“Bloodied but unbowed” would best describe Central Rand Gold after mineral resources minister Susan Shabangu cancelled its mining licence last week.
“Bloodied but unbowed” would best describe Central Rand Gold after mineral resources minister Susan Shabangu cancelled its mining licence last week. CEO Johan du Toit describes the company as “disappointed”.
In the next two weeks Central Rand plans to file papers asking for a court order to allow it to continue mining while it requests a review of the decision.
Central Rand’s shares, at around 4c, are a fraction of the R16 at which they were listed in London and Johannesburg, amid much interest, especially from offshore, in 2007. It promised to use new mining techniques to extract the remaining gold from the 100-year-old workings around Johannesburg.
The shares have been sold on a stream of bad news over the past four years. This included failure to meet targets, delays in securing the mining licence, doubts over the mining method, a dispute with black empowerment partners Puno Gold Investments and, earlier this year, disclosures about the extravagant lifestyle of Puno Gold’s Kenny Kunene and Gayton McKenzie, who earned salaries from Central Rand. Rising levels of acid mine water around the Witwatersrand also threaten to sterilise some of the company’s gold resources.
Central Rand’s licence was cancelled because it had failed to fulfil the targets in its social and labour plan. Du Toit says the company has spent R18,8m on social and labour projects over two years instead of the R32,9m it committed . It has also spent R35m on pumps to treat acid mine water ingress, which will benefit not only its own operations but a wider area.
Central Rand says it is now “a radically different (and unfortunately radically smaller) company than it had expected to be” when it applied for its mining right.
Du Toit says SA’s mining laws don’t recognise that when a company applies for a mining licence it has to make assumptions about what is underground, and sometimes those do not materialise. But more disappointing was the department of mineral resources’ unwillingness to engage with Central Rand.
Departmental spokesman Bheki Khumalo says the department has always attended to Central Rand through its Gauteng regional office. “[Since] these matters are now before court we would prefer to take our side of the story to the relevant courts,” he adds.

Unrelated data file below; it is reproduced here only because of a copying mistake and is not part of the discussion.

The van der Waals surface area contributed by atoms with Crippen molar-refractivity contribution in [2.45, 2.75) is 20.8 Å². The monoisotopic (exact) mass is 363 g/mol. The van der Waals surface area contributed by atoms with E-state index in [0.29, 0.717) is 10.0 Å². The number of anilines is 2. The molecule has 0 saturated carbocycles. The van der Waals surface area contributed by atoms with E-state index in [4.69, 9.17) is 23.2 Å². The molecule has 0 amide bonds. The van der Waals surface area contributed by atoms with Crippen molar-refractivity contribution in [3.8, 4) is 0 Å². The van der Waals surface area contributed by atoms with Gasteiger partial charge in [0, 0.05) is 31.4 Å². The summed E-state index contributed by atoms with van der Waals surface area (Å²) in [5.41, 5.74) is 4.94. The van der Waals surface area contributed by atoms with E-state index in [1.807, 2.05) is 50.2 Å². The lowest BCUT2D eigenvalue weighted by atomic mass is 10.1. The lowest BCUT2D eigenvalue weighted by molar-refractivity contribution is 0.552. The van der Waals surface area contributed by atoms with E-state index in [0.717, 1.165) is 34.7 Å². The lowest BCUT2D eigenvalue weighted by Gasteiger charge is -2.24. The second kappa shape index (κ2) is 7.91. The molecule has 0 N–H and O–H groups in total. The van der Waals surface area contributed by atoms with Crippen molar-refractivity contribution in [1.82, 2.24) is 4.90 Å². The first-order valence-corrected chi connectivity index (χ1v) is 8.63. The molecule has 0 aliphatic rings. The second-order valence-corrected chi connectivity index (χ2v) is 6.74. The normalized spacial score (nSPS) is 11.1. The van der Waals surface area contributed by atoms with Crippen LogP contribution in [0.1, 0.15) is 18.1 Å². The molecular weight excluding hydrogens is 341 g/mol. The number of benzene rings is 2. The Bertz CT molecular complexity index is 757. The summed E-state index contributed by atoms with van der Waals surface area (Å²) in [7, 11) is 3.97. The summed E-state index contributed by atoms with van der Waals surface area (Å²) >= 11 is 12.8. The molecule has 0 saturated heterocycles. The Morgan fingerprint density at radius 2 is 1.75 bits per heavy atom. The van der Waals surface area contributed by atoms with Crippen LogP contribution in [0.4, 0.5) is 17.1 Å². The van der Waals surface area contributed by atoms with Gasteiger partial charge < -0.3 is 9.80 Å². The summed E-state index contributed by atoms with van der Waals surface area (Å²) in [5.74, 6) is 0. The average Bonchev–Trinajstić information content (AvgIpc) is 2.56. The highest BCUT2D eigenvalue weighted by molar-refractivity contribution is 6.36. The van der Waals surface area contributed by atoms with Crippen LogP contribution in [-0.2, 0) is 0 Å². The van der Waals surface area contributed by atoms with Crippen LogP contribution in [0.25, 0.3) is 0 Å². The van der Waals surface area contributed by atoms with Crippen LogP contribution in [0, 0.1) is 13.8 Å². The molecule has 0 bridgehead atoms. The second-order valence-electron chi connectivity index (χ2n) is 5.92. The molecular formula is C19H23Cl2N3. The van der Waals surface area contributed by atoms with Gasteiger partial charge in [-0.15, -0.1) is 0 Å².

Earlier this year, in a six-month strategic review, Central Rand identified three main technical issues it had to tackle . By late last month management had reviewed all three . “That was the point at which our mining licence was cancelled,” Du Toit says. It will shortly announce the results of trial mining using conventional mining methods.
Central Rand has raised US$214m from listing and capital issues since 2007, of which only $4m is left. Chief financial officer Patrick Malaza says about $60m was spent on capex and $70m on exploration. Other big costs were adverse exchange rate movements and deposits paid for rehabilitation guarantees and services. Payroll costs were about $35m.
Du Toit doesn’t believe salaries paid to Kunene and McKenzie were out of line. Those salaries were approved by the board, and Central Rand is satisfied they delivered what they were contracted to do, namely advising on the social and labour plans and helping to secure a licence. Kunene and McKenzie are no longer executives of the company.
A February note from Central Rand’s sponsoring broker in London, Evolution Securities, rates the shares as “neutral”, a downgrade from its “buy” recommendation in mid-August last year. Then Evolution described Central Rand as “better than Randgold Resources”, the West African miner headed by South African Mark Bristow.
Randgold’s shares have gained 14% from mid-August 2010 to last week. On the quality of Randgold’s assets and Bristow’s track record of delivery, the FM would rate it more highly